Var S1: middle 1/3 radius and I/O membraneVar S1: D1–2 and D4–5 tendons fused, D4–5 and D2–3 fused MB, D1 has separate MB
Var lar: medial epicondyleVar S3: D1–2 share MB + tendon, D3 biggest tendon + separate MB, D4 has multiple small tendons and shares MB with D5
Crab-eating monkeyIdem gibbonIdem gibbon
BonoboIdem gibbonIdem gibbon
AtelinesIdem gibbon and medial epicondyle but ateles additional humeral headIdem gibbon
Flexor carpi radialisGibbonsMedial epicondyle humerus idemPalmar side base of MC2
Var lar: also from PT
Crab-eating monkeyIdem gibbonIdem gibbon
BonoboIdem gibbonIdem gibbon
Flexor carpi ulnarisGibbonsProximal 2/3 ulna with oleocranon processPisiform bone
Crab-eating monkey2 heads: one same as gibbon and one medial epicondyle humerusIdem gibbon
BonoboMedial epicondyle and lateral ulnaIdem gibbon and base of 5th metacarpal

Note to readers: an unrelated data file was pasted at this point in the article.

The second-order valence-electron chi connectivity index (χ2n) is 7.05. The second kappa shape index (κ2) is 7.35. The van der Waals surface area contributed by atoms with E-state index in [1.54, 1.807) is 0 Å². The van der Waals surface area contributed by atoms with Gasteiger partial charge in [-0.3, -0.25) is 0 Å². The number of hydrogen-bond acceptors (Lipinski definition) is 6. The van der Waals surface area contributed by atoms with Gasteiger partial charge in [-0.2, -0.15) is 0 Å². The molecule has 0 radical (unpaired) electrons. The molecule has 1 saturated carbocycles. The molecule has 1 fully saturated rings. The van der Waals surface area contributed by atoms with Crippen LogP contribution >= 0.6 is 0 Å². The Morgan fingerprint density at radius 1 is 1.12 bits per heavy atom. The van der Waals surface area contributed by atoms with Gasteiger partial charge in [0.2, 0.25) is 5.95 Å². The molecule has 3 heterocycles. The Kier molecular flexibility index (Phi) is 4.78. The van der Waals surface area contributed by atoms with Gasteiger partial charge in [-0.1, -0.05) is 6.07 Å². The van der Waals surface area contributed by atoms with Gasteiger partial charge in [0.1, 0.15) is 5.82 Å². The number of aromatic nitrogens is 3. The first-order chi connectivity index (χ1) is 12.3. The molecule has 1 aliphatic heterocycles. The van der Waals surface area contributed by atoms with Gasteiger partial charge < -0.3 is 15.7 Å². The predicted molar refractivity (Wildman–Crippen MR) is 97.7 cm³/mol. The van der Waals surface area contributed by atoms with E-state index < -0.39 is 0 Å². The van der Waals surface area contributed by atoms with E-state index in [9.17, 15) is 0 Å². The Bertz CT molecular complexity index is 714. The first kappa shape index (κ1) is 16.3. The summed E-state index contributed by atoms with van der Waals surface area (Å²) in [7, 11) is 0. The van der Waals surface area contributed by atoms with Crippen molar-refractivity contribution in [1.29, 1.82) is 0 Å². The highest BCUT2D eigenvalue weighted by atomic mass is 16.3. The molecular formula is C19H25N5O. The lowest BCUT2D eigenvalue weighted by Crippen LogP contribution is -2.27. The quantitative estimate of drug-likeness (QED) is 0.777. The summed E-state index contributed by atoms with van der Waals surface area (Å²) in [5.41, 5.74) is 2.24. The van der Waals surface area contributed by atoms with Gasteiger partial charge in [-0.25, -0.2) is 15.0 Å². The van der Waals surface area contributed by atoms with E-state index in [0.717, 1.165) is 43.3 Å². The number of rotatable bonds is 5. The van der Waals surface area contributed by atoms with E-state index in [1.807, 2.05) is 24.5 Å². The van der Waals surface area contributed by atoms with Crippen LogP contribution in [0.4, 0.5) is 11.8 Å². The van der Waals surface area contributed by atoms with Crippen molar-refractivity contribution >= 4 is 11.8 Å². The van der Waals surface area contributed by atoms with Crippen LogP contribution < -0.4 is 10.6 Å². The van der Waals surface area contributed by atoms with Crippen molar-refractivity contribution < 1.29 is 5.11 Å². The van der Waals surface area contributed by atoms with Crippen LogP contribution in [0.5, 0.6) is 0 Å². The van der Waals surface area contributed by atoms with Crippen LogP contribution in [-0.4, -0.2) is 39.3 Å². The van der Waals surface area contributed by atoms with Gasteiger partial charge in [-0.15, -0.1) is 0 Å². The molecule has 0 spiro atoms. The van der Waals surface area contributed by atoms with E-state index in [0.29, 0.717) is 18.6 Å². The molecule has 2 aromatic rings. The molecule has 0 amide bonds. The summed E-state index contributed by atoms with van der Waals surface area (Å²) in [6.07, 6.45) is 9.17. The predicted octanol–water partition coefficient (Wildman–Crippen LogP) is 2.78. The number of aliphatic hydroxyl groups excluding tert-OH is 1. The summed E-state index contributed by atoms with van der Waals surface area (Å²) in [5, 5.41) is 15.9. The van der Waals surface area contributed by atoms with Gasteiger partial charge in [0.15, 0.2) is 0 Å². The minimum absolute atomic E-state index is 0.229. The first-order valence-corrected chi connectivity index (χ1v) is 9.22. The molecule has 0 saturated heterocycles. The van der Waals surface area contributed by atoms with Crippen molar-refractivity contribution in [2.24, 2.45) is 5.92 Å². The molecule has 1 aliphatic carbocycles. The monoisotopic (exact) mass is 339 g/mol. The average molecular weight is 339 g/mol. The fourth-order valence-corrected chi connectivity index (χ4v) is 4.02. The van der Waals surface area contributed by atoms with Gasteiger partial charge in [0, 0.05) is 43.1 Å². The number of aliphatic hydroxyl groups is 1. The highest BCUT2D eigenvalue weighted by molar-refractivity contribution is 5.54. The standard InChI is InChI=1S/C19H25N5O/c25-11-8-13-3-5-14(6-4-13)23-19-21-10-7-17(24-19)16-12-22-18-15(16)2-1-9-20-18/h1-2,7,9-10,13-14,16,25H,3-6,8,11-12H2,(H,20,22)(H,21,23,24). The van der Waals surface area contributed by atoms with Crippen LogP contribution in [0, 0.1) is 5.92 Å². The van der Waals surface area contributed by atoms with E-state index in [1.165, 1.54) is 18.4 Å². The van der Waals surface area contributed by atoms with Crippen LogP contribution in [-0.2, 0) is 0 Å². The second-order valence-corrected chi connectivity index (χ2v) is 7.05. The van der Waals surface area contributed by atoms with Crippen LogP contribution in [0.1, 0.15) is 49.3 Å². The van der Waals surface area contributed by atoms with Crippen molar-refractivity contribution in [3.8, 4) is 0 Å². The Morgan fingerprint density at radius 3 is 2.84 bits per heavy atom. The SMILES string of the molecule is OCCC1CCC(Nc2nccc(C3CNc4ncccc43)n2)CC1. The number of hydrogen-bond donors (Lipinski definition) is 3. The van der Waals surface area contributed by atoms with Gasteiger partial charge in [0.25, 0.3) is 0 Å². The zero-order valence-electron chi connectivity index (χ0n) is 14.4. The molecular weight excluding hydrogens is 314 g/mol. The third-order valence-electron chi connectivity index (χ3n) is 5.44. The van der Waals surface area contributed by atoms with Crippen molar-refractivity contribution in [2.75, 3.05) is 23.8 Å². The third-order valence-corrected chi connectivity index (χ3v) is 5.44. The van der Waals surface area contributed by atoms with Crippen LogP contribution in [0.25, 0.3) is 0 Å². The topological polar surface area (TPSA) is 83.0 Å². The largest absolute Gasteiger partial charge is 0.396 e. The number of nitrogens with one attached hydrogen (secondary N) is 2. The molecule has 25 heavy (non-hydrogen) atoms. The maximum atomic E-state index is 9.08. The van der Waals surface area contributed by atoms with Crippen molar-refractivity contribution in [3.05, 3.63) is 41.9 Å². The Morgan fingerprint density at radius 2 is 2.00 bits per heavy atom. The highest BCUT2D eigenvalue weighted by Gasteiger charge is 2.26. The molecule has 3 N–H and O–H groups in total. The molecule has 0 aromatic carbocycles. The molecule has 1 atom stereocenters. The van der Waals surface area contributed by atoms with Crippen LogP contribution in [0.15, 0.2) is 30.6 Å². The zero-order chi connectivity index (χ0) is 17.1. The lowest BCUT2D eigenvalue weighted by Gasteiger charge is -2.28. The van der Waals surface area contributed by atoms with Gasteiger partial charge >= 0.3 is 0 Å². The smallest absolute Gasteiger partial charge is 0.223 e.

SupinatorGibbonsLateral epicondyle of humerusProximal posterior side radius
Var lar: proximal 1/3 radius and radial tuberosityVar lar: proximal side ulna
Crab-eating monkeyIdem gibbonProx ulna
BonoboIdem gibbonIdem gibbon
AtelinesIdem gibbonIdem gibbon
Pronator teresGibbonsMedial epicondyle of humerusProximal lateral border of radius, often fused with FDS
Crab-eating monkeyIdem gibbonIdem gibbon
BonoboIdem gibbon plus coronoid processusMiddle third of radius
AtelinesIdem gibbonRadial shaft
Pronator quadratusGibbonsAnterior distal 1/4 of ulna (I/O side)Anterior distal 1/4 of radius (I/O side)
Crab-eating monkeyIdem gibbonIdem gibbon
BonoboIdem gibbonIdem gibbon
AtelinesUlnar shaftRadial shaft